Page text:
How much do you really want to know?
That’s the real question when you’re deciding on a GROUP BY vs a window function in SQL. A GROUP by clause (explained here) is fantastic for a quick summary of your information. Totals, averages, and so on.
Window functions, on the other hand, will give you all that information, plus the underlying details. In the example below, you’ll see you’ve got not only the total for each order, but the individual components that make up each order.
A window function sample template:
Generates this report:
This isn’t the only way to do this, of course. You can group with nested FOREACH loops. In those nested loops, you can use either Windward Equations or you can directly call SQL equations in your OUT tags. You could also just use SET tags to keep running totals. I make use of SET tags in the example here to just see if it’s the first step of a new order loop.
With so many options, why would you bother using window functions?
That depends mostly on where your performance bottleneck is. If you need details, you can’t rely on a GROUP BY, so that’s out. If you’ve got a slow connection to your database, then you probably don’t want nested loops making what could be hundreds or thousands of queries.
But with a window function:
- It’s a lot more efficient from a network perspective. You can pull back summary and detail information with one hit to the database.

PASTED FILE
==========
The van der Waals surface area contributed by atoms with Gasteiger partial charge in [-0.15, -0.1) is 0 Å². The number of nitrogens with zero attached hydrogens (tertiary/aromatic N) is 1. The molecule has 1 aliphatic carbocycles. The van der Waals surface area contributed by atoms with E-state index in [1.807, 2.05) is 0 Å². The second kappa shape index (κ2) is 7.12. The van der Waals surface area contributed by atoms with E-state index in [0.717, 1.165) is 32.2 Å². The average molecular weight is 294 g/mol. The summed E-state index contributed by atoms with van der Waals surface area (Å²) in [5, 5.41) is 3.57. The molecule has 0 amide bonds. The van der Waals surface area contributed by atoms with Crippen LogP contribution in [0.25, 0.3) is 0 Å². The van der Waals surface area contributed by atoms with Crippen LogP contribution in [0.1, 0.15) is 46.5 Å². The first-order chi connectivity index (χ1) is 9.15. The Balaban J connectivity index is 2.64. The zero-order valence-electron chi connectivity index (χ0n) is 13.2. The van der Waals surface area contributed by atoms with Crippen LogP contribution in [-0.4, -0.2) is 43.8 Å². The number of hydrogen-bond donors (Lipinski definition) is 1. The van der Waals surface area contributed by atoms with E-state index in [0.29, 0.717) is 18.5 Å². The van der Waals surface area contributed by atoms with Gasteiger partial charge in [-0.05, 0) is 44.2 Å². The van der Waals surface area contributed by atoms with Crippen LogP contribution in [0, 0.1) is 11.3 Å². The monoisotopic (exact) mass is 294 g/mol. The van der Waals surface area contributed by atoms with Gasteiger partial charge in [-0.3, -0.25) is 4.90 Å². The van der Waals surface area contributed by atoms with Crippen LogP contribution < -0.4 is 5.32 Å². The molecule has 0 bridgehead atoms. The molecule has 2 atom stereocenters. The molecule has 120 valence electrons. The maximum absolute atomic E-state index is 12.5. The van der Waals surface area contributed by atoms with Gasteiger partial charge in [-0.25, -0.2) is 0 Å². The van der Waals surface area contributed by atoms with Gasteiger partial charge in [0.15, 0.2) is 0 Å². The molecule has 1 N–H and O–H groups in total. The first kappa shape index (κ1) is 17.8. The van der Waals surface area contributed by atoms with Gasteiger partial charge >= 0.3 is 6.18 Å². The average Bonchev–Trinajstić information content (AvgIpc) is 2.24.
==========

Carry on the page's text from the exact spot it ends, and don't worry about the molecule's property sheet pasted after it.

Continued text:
- It’s also better on the reporting server side than using conditionals and Windward Equations to combine subsets of your data. Your SQL server will optimize it for you and give you the best performance bang for your buck.
The drawback is that you’ve got to write that window function yourself. They’re not that hard for a DBA, but they’re definitely trickier than dragging and dropping from the wizard.
So as you’re designing your report, think about those two questions: How much do you want to know, and where is your performance trouble? Window functions may be what you need.
Author: Logan Miles
Having learned computers from “Hackers” and sales from “Thank You For Smoking,” Logan bridges the gap between the technical and non-technical. As a sales engineer, he enjoys not only solving problems but relating them in some way to the (mostly awful) movies he watches while recovering from skiing or hiking trips, depending on the season.
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